Can newspapers survive the digital revolution?

 

<!-- /* Style Definitions */ p.MsoNormal, li.MsoNormal, div.MsoNormal {mso-style-parent:""; margin:0in; margin-bottom:.0001pt; mso-pagination:widow-orphan; font-size:12.0pt; font-family:Arial; mso-fareast-font-family:"Times New Roman"; mso-bidi-font-family:"Times New Roman";} @page Section1 {size:8.5in 11.0in; margin:1.0in 1.25in 1.0in 1.25in; mso-header-margin:.5in; mso-footer-margin:.5in; mso-paper-source:0;} div.Section1 {page:Section1;} -->

Question: Can newspapers survive the digital revolution?

 

Jason Kottke: I think they will.  I think perhaps part of their business will probably be cannibalized by the Web.  But I think there’s still this sort of fundamental service that newspapers, and magazines, and that sort of thing provide.  You know I look at the New Yorker as a good example.  You know they don’t . . .   They don’t really tell you what the news is.  They tell you, you know, what else is interesting about the news.  You know everybody knows that, you know, Vladimir Putin is the leader of Russia.  Like what . . . what . . . what else is going on there that perhaps we don’t hear about online?  Because they don’t have the reporting resources; or they don’t have the know-how of David Remnick who spent a good portion of his career as a reporter in Moscow covering the Kremlin and all that sort of stuff.  You know newspaper and magazines are still going to have access to those sorts of resources.  You know whether they publish those stories online or in a printed bundle, you know, who knows?  Eventually . . .  eventually it might all move online.  Or it might move to, you know, tablets with e-ink paper.  And you know who knows?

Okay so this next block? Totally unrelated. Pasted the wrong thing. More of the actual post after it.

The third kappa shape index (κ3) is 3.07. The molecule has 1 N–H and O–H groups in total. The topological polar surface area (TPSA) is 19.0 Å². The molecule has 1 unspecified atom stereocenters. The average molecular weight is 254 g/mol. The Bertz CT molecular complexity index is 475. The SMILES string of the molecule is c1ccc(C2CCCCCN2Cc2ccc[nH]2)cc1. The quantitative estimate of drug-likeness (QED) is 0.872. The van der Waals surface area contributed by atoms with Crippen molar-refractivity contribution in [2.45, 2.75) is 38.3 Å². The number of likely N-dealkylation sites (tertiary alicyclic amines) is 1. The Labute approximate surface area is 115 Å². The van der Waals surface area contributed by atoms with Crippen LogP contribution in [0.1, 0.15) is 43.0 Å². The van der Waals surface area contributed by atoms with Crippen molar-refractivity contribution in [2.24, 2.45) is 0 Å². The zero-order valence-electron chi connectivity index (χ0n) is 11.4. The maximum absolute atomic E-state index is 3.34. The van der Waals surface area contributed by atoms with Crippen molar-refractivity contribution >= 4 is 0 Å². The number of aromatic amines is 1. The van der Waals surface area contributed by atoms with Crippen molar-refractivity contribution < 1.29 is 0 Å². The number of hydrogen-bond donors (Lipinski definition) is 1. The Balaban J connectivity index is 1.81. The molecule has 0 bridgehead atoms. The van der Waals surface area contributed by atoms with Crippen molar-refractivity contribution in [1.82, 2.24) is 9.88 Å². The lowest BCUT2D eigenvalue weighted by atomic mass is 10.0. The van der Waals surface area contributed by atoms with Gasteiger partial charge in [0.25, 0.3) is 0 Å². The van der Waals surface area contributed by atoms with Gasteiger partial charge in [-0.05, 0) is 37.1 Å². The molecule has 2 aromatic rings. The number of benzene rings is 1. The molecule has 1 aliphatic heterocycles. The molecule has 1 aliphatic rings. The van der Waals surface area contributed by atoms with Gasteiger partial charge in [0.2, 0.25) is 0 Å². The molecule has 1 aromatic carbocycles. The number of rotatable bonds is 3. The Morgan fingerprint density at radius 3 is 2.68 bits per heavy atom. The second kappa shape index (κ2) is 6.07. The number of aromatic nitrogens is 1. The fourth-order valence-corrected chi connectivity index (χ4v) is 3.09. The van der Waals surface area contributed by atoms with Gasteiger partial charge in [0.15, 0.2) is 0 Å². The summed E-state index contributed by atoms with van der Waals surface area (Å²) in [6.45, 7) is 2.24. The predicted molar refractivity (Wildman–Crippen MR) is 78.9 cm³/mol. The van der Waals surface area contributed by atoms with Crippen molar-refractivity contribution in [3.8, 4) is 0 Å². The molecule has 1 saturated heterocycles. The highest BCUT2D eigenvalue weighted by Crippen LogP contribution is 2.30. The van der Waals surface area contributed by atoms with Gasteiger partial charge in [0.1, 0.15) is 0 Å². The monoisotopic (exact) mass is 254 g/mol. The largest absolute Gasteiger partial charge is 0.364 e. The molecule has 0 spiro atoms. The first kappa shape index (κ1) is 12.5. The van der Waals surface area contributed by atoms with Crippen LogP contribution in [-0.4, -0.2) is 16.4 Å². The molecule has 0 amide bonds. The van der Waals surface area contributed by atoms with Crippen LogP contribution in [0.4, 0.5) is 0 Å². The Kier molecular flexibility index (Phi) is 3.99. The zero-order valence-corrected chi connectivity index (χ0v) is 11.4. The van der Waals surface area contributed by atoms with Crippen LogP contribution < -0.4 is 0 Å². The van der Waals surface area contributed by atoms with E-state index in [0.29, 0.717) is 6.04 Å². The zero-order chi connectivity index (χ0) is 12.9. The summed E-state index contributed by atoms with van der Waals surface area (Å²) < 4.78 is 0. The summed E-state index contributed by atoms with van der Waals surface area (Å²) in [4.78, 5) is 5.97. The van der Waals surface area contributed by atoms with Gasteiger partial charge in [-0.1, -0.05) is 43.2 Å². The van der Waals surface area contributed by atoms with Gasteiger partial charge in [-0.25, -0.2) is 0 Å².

Recorded on: 10/9/07

 

They will, Kottke says, but they'll just be different.

​There are two kinds of failure – but only one is honorable

Malcolm Gladwell teaches "Get over yourself and get to work" for Big Think Edge.

Big Think Edge
  • Learn to recognize failure and know the big difference between panicking and choking.
  • At Big Think Edge, Malcolm Gladwell teaches how to check your inner critic and get clear on what failure is.
  • Subscribe to Big Think Edge before we launch on March 30 to get 20% off monthly and annual memberships.
Keep reading Show less

Apparently even NASA is wrong about which planet is closest to Earth

Three scientists publish a paper proving that Mercury, not Venus, is the closest planet to Earth.

Strange Maps
  • Earth is the third planet from the Sun, so our closest neighbor must be planet two or four, right?
  • Wrong! Neither Venus nor Mars is the right answer.
  • Three scientists ran the numbers. In this YouTube video, one of them explains why our nearest neighbor is... Mercury!
Keep reading Show less

Saying no is hard. These communication tips make it easy.

You can say 'no' to things, and you should. Do it like this.

Videos
  • Give yourself permission to say "no" to things. Saying yes to everything is a fast way to burn out.
  • Learn to say no in a way that keeps the door of opportunity open: No should never be a one-word answer. Say "No, but I could do this instead," or, "No, but let me connect you to someone who can help."
  • If you really want to say yes but can't manage another commitment, try qualifiers like "yes, if," or "yes, after."
Keep reading Show less